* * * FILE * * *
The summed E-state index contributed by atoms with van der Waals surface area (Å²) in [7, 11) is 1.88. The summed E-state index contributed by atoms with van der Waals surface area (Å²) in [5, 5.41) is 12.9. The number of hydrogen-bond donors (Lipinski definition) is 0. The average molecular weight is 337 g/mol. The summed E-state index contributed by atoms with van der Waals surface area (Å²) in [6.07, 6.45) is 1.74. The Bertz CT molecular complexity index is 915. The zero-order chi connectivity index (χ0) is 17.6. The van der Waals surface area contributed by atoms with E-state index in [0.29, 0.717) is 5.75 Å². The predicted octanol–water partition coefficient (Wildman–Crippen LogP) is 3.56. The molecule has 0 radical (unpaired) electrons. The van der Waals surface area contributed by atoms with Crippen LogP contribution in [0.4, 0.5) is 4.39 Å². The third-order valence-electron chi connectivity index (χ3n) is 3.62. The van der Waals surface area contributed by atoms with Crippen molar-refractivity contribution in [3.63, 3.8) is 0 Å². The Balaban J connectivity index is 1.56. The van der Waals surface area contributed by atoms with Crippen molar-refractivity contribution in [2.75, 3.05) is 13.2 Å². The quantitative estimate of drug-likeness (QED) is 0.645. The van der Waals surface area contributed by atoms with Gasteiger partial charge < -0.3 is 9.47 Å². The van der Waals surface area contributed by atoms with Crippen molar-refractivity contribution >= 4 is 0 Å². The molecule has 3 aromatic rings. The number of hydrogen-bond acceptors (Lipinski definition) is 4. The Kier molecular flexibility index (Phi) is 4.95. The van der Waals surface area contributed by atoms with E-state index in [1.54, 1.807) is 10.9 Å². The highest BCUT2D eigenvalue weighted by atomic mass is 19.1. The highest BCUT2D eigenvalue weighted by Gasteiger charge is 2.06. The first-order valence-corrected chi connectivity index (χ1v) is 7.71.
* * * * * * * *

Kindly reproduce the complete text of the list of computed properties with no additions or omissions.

The summed E-state index contributed by atoms with van der Waals surface area (Å²) in [7, 11) is 1.88. The summed E-state index contributed by atoms with van der Waals surface area (Å²) in [5, 5.41) is 12.9. The number of hydrogen-bond donors (Lipinski definition) is 0. The average molecular weight is 337 g/mol. The summed E-state index contributed by atoms with van der Waals surface area (Å²) in [6.07, 6.45) is 1.74. The Bertz CT molecular complexity index is 915. The zero-order chi connectivity index (χ0) is 17.6. The van der Waals surface area contributed by atoms with E-state index in [0.29, 0.717) is 5.75 Å². The predicted octanol–water partition coefficient (Wildman–Crippen LogP) is 3.56. The molecule has 0 radical (unpaired) electrons. The van der Waals surface area contributed by atoms with Crippen LogP contribution in [0.4, 0.5) is 4.39 Å². The third-order valence-electron chi connectivity index (χ3n) is 3.62. The van der Waals surface area contributed by atoms with Crippen molar-refractivity contribution in [3.63, 3.8) is 0 Å². The Balaban J connectivity index is 1.56. The van der Waals surface area contributed by atoms with Crippen molar-refractivity contribution in [2.75, 3.05) is 13.2 Å². The quantitative estimate of drug-likeness (QED) is 0.645. The van der Waals surface area contributed by atoms with Gasteiger partial charge < -0.3 is 9.47 Å². The van der Waals surface area contributed by atoms with Crippen molar-refractivity contribution >= 4 is 0 Å². The molecule has 3 aromatic rings. The number of hydrogen-bond acceptors (Lipinski definition) is 4. The Kier molecular flexibility index (Phi) is 4.95. The van der Waals surface area contributed by atoms with E-state index in [1.54, 1.807) is 10.9 Å². The highest BCUT2D eigenvalue weighted by atomic mass is 19.1. The highest BCUT2D eigenvalue weighted by Gasteiger charge is 2.06. The first-order valence-corrected chi connectivity index (χ1v) is 7.71.